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3 Credits in the “American Rescue Plan” Mediators Must Know About

3 Credits in the “American Rescue Plan” Mediators Must Know About

by J. Anthony Licciardello

Congress has recently passed the “American Rescue Plan” (aka the “stimulus bill”), which has provisions that can significantly increase the benefit of child-related deductions and credits.
The law makes changes to the Child Tax Credit, Child Care Credit, and Earned Income Credit that enhance their value to the person receiving them, especially for the 2021 tax year. 
I thank the folks at Family Law Software for getting these details laid out in a recent newsletter. Their divorce financial planning software is exceptional and has a robust tax module we use to help our clients see the tax impact of their financial decisions. They have recently added a feature allowing mediators to see the benefits of these new credits when given to one party or the other.  
The Child Tax Credit Boosted for 2021
The new law increases the Child Tax Credit for 2021 only. That credit is increased from $2,000 per child to $3,000 per child. Here are the details.
  • Children normally must be under the age of 17 at year-end to qualify, but for 2021, that age is 18.
  • For children under the age of 6, the credit can be an additional $600, for a total of $3,600, also for 2021 only.
  • For 2021, the credit is refundable (meaning they get it even if they pay no taxes) for people who have no income. For other years if a party's income is less than $2,500, the credit is not refundable.
  • Also, for years other than 2021, the credit is only partially refundable. For 2021, it is fully refundable. Like the previous provision, this one helps low- income people who do not have any tax liability.
  • The 2021-only benefits (an additional $1,000 per child, plus $600 for children under age 6) start phasing out if the party's income is $75,000 (single), $112,500 (head of household), and $150,000 (filing jointly). 
For comparison, the existing- law benefit ($2,000 per child) starts phasing out at $200,000 for single or head of household and $400,000 if joint.
Child Care Credit
The Child Care Credit gives parents a credit against taxes for a percentage of child care expenses, up to a maximum amount of covered expenses.
  • In years before and after 2021, the percentage ranges from 20% to 35% (depending on income) and the maximum covered expenses is $3,000 for 1 child and $6,000 for 2 or more children.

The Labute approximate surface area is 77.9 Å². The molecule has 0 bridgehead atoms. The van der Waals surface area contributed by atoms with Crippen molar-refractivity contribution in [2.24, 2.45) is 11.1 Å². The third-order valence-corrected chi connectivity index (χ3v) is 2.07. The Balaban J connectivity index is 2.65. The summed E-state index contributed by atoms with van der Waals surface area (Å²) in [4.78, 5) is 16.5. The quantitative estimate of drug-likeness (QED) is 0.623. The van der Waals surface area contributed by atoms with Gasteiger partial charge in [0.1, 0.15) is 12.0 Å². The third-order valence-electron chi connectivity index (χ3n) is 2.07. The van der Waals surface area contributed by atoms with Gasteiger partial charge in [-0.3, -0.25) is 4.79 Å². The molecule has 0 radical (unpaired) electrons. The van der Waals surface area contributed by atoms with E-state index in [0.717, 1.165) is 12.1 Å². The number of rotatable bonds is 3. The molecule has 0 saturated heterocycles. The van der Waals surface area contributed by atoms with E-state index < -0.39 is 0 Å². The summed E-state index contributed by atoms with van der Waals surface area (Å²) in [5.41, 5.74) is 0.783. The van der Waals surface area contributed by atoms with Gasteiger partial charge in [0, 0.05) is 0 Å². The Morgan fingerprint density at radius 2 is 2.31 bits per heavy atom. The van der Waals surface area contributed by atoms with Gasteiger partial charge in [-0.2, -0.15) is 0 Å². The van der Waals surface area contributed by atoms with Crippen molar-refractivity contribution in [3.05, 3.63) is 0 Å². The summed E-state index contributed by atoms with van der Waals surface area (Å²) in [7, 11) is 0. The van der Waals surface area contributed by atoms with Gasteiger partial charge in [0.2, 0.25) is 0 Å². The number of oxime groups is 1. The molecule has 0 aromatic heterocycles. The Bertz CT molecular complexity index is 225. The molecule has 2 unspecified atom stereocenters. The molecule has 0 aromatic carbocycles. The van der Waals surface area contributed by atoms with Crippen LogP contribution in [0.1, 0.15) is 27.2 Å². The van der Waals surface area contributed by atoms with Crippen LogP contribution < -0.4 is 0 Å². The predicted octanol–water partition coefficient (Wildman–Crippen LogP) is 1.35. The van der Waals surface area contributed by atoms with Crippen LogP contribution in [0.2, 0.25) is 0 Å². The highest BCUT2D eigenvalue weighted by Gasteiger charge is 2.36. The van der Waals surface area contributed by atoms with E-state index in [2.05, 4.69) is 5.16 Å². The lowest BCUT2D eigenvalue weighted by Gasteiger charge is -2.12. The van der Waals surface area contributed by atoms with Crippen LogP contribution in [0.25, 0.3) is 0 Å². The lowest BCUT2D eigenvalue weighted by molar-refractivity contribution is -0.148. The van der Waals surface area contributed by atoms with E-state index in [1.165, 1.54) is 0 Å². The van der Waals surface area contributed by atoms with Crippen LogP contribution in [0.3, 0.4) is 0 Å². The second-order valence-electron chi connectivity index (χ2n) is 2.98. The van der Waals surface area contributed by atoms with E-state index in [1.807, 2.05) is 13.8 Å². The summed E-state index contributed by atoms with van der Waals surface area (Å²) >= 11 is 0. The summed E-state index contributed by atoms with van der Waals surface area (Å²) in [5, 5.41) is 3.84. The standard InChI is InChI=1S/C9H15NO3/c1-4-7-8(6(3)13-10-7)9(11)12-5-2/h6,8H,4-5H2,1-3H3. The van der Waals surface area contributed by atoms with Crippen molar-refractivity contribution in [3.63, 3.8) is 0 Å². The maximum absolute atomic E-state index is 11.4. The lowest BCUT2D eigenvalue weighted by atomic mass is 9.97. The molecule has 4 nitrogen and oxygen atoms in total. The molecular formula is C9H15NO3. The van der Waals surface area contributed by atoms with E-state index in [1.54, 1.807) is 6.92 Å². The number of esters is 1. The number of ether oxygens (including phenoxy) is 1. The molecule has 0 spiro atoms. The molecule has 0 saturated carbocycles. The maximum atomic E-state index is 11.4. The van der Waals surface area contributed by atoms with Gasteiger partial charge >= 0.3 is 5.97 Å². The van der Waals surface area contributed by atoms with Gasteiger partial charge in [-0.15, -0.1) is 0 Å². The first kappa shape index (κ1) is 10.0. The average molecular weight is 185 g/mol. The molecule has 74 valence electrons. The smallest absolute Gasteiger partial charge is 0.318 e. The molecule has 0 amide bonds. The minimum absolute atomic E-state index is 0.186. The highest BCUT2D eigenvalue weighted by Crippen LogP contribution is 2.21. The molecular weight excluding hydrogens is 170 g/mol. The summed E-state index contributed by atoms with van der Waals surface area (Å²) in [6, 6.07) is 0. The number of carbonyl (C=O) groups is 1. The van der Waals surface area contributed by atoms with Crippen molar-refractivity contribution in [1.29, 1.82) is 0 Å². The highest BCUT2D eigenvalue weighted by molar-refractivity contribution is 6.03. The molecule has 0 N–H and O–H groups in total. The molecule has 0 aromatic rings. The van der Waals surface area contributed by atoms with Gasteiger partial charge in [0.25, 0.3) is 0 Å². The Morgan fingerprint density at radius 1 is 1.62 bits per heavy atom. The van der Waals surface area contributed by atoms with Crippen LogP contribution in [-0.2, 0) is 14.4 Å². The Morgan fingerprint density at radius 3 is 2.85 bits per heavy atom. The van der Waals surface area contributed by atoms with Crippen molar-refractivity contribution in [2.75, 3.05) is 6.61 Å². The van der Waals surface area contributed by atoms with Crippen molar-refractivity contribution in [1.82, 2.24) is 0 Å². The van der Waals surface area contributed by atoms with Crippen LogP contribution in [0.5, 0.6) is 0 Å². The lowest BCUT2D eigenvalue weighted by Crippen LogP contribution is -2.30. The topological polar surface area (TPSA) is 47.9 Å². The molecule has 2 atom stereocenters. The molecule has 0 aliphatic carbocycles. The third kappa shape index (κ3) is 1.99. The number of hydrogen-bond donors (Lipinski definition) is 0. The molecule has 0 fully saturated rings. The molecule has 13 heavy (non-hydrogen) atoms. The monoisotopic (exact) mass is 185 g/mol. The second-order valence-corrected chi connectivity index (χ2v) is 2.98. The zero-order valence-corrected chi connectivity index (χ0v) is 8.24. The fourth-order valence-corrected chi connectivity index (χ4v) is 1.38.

• This gives you a maximum credit of $1,050 for 1 child (35% of $3,000) and $2,100 for 2 or more children (35% of $6,000).
But in 2021, both the maximum percentage and the maximum expense level counted have increased.
  • The maximum percentage is now 50% and the expense that can be counted increases to $8,000 for 1 child and $16,000 for 2 or more children. As a result, in 2021, the maximum credit is $4,000 for 1 child and $8,000 for 2 or more children, almost $3,000 and $6,000 more than the credit in other years.
  • In the years before and after 2021, the credit can reduce taxes to zero, but if a party doesn’t owe any tax, they don't get any benefit from the credit. In 2021, if they have an $8,000 credit and don't owe any tax, they will still get an $8,000 payment.
Another change concerns the phase-down for higher-income taxpayers.
  • The credit always phased down for higher-income taxpayers, but the phase-down is different in 2021. For 2021, the phase-down can reduce the percentage to zero for very high-income taxpayers (adjusted gross income of $440,000 or more).
  • For other years, the phase-down can reduce the percentage to 20% of day care expenses, but not below that level.
Earned Income Credit
The new law also increases the benefits from the Earned Income Credit, primarily for 2021 only.
The Earned Income Credit is a government subsidy to people who have some earned income but are still low-income earners. The credit increases as earned income increases, up to a point, and then decreases (to zero) as income increases further past that point.
For tax year 2021, if you were head of household and had one child, that peak income point was $19,520. The Earned Income Credit at that point is $3,617. The credit decreases as income increases beyond this point. The credit would hit zero when earned income reached $41,756. (These numbers are all inflation-adjusted every year and are not affected by the Stimulus Bill.)
Here are the key changes from the stimulus bill, which apply to 2021 only:
  • If you have no children, the maximum credit goes from $543 to $1,502.
  • Qualifying childless taxpayers may be as young as age 19, if they are not students. (For years other than 2021, the youngest age is 25.)
  • Taxpayers have an option to use 2019 earned income, if that gives a better result than 2021 income.
Another change in eligibility, relating to people who file as "married filing separately", will be permanent.
  • Until now if you filed as "married filing separately," you were not eligible. Now, you may be eligible even if you claim that tax status. You need to have lived with a qualifying child for more than half the year.
  • And you need to either have separated before July 1; or have signed a divorce or separation agreement and be living apart by December 31.
As always couples should consult with their tax advisor when making these decisions.
J. Anthony Licciardello is a mediator and Certified Divorce Financial Analyst (CDFA) with Wentworth Divorce Consultants located in Norton, Massachusetts, Barrington, Rhode Island, and Dennis, Massachusetts.

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Photo Source: Standsome Worklifestyle on Unsplash

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